We found 5 nuclear medicine providers who accept First Health near Moorestown, NJ.

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Dr. Maria Diane Duca, MD
Specializes in Adult Cardiology, Nuclear Cardiology
401 Young Avenue; Suite 275
Moorestown, NJ
 

Dr. Maria Duca specializes in adult cardiology and nuclear cardiology. She has indicated that her clinical interests include heart problems. Dr. Duca graduated from Thomas Jefferson University, Jefferson Medical College. For her residency, Dr. Duca trained at Beth Israel Deaconess Medical Center. She is in-network for Blue Cross/Blue Shield, Coventry, and TRICARE, as well as other insurance carriers.

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Clinical interests: Heart Problems

Dr. Samuel Mark Ventrella, MD
Specializes in Adult Cardiology, Nuclear Cardiology
401 Young Avenue; Suite 275
Moorestown, NJ
 

Dr. Samuel Ventrella is a specialist in adult cardiology and nuclear cardiology. He has indicated that his clinical interests include heart problems. He is professionally affiliated with Virtua Memorial. Dr. Ventrella is an in-network provider for several insurance carriers, including Blue Cross/Blue Shield, Coventry, and TRICARE. He graduated from Thomas Jefferson University, Jefferson Medical College and then he performed his residency at North Shore University Hospital.

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Clinical interests: Heart Problems

Dr. Anthony George Sauerwein, MD
Specializes in Adult Cardiology, Nuclear Cardiology
401 Young Avenue; Suite 275
Moorestown, NJ
 

Dr. Anthony Sauerwein's medical specialty is adult cardiology and nuclear cardiology. His areas of expertise consist of heart problems and general care. He is professionally affiliated with Virtua Memorial. Dr. Sauerwein honors Blue Cross/Blue Shield, Coventry, TRICARE, and more. After completing medical school at Temple University School of Medicine, he performed his residency at Cooper University Hospital.

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Clinical interests: Heart Problems, General Care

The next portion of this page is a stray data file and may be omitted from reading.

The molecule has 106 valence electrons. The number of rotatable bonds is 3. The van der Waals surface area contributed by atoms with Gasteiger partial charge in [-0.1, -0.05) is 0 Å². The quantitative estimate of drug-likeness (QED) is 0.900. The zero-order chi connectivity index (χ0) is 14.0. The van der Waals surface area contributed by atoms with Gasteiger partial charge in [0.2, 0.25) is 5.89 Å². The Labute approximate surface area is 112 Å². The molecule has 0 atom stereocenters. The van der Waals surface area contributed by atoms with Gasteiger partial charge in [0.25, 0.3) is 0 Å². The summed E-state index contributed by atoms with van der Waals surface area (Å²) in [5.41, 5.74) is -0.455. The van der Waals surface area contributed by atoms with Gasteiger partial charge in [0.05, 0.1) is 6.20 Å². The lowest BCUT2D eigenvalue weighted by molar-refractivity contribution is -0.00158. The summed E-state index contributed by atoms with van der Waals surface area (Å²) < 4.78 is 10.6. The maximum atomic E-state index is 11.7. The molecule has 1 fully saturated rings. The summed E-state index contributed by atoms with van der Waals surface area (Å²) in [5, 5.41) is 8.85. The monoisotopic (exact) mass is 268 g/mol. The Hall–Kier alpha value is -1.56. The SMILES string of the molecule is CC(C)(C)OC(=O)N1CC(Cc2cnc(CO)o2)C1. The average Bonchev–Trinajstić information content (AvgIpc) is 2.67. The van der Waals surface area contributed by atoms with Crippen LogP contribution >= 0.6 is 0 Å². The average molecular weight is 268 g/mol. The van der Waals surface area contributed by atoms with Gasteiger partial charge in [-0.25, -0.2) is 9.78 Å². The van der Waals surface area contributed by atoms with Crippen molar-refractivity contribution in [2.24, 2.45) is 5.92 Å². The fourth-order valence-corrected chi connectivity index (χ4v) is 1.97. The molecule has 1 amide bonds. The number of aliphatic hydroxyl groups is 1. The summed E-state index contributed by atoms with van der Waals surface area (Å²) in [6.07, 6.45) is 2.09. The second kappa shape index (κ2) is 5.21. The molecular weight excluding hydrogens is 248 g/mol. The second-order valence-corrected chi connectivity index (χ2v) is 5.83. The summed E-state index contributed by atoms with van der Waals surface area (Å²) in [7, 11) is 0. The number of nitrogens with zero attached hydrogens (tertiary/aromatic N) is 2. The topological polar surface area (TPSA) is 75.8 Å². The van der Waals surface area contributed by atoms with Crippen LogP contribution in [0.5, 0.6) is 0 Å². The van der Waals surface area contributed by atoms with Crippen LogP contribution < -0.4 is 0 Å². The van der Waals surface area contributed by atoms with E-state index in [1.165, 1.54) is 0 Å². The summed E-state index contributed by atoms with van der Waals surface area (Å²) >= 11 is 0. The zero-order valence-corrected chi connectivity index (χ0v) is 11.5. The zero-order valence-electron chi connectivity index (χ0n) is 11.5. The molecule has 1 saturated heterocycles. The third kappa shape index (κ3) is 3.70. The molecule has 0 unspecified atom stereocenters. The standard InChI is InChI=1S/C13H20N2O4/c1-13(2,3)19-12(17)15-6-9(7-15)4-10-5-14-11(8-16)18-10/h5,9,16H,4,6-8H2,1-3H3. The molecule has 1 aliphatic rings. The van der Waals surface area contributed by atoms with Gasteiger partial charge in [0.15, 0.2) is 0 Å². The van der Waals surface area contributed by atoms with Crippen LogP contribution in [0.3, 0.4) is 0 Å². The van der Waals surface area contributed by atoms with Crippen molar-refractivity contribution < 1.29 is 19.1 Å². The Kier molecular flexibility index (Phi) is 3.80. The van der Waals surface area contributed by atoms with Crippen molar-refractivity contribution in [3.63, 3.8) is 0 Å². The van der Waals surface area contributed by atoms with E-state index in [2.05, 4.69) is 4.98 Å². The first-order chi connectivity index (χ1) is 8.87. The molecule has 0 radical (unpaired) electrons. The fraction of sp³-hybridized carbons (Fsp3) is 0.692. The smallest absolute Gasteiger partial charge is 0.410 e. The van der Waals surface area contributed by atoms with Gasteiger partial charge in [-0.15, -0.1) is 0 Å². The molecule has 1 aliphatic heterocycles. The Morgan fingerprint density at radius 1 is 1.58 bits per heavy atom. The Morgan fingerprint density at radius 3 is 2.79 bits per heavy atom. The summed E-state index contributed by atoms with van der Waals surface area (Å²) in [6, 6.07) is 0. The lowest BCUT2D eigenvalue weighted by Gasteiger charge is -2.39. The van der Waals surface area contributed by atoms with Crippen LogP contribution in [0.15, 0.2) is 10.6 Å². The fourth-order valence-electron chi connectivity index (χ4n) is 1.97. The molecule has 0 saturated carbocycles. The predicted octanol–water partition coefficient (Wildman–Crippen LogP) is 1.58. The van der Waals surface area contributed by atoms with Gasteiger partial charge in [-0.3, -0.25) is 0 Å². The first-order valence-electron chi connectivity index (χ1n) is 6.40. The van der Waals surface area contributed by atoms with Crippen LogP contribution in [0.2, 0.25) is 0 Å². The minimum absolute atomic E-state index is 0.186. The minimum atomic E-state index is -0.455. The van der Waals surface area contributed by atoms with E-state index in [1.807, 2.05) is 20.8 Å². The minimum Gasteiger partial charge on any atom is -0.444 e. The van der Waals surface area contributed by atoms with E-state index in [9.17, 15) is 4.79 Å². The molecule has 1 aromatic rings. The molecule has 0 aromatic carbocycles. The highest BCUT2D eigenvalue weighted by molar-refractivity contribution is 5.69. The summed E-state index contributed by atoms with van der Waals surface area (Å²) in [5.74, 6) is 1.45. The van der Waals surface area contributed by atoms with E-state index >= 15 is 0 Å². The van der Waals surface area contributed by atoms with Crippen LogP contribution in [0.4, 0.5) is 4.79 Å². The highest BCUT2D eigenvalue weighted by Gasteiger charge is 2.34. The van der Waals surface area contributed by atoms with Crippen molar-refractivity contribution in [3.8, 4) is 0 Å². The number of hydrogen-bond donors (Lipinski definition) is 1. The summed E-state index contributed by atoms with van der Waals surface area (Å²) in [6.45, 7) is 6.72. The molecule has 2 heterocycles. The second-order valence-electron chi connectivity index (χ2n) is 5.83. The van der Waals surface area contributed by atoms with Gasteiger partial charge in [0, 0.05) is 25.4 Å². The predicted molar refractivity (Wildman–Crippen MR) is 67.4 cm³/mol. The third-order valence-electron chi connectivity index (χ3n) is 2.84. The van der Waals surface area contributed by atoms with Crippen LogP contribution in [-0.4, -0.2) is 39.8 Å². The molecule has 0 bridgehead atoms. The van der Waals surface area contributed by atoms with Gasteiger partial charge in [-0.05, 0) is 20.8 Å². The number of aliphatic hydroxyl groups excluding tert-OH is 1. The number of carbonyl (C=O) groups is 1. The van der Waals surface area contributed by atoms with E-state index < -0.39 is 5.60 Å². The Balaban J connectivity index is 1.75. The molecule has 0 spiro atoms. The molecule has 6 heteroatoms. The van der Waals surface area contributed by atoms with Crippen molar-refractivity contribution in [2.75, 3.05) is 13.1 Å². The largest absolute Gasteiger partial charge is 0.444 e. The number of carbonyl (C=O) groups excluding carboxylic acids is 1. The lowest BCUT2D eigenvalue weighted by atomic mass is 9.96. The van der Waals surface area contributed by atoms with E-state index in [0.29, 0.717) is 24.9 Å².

Dr. Thomas Michael Galski, DO
Specializes in Adult Cardiology, Nuclear Cardiology
401 Young Avenue
Moorestown, NJ
 

Dr. Thomas Galski sees patients in Mount Laurel, NJ, Medford, NJ, and Columbus, NJ. His medical specialties are adult cardiology and nuclear cardiology. In Dr. Galski's practice, he is particularly interested in heart problems. Before performing his residency at Jefferson University Hospitals, Dr. Galski attended UMDNJ-New Jersey Medical School and UMDNJ-School of Osteopathic Medicine for medical school. His average patient rating is 4.5 stars out of 5. Blue Cross/Blue Shield, Coventry, and TRICARE are among the insurance carriers that Dr. Galski accepts.

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Clinical interests: Heart Problems

Specializes in Adult Cardiology, Nuclear Cardiology
401 Young Avenue; Suite 275
Moorestown, NJ
 

Dr. Jeffrey Namey is a medical specialist in adult cardiology and nuclear cardiology. In his practice, Dr. Namey focuses on heart problems. He is affiliated with Virtua Memorial. Blue Cross/Blue Shield, Coventry, and TRICARE are among the insurance carriers that Dr. Namey accepts. Dr. Namey's education and training includes medical school at Thomas Jefferson University, Jefferson Medical College and residency at Jefferson University Hospitals.

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Clinical interests: Heart Problems

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What is Nuclear Medicine?

Nuclear medicine is specialized medical care that uses tiny amounts of radioactive material to diagnose or treat disease. Most commonly, the radioactive material is used to produce images of the inside of the body.

When nuclear medicine is used for imaging, tiny amounts of radioactive material are mixed into medicine that is injected, swallowed or inhaled. These medications are called radiopharmaceuticals or radiotracers. The medication goes to the part of the body that is being examined, where it emits a kind of invisible energy called gamma waves. Special cameras can take photographs or video of those gamma waves, so they also take an image of the body part where the medication is. Videos can show how the medicine is being processed by the body.

What makes nuclear medicine so useful is that it is extremely accurate. The images taken with nuclear medicine are incredibly precise, providing images down to the molecular level, so they can show disease at its earliest stages. Nuclear medicine can also show the function of body parts instead of just their structure: it can be used to see how well a heart is beating or how much oxygen lungs are holding. It is a way for doctors to see inside the body without the risks of surgery.

The word “radioactive” can make some patients uneasy, but nuclear medicine is very safe. The amount of radiation used is very small, less than a person usually receives from simply standing outside during a normal year. It has been used successfully for more than sixty years, and is painless.

Sometimes nuclear medicine can be used not just to diagnose disease, but also to treat it. Hyperthyroidism is sometimes treated with radioactive iodine, and certain cancers are sometimes treated with targeted radiation or radioactive medications.

Nuclear medicine provides an enormous amount of information that is not available any other way. It helps patients avoid exploratory surgeries or unnecessary treatments, and it helps physicians quickly decide on the best care.
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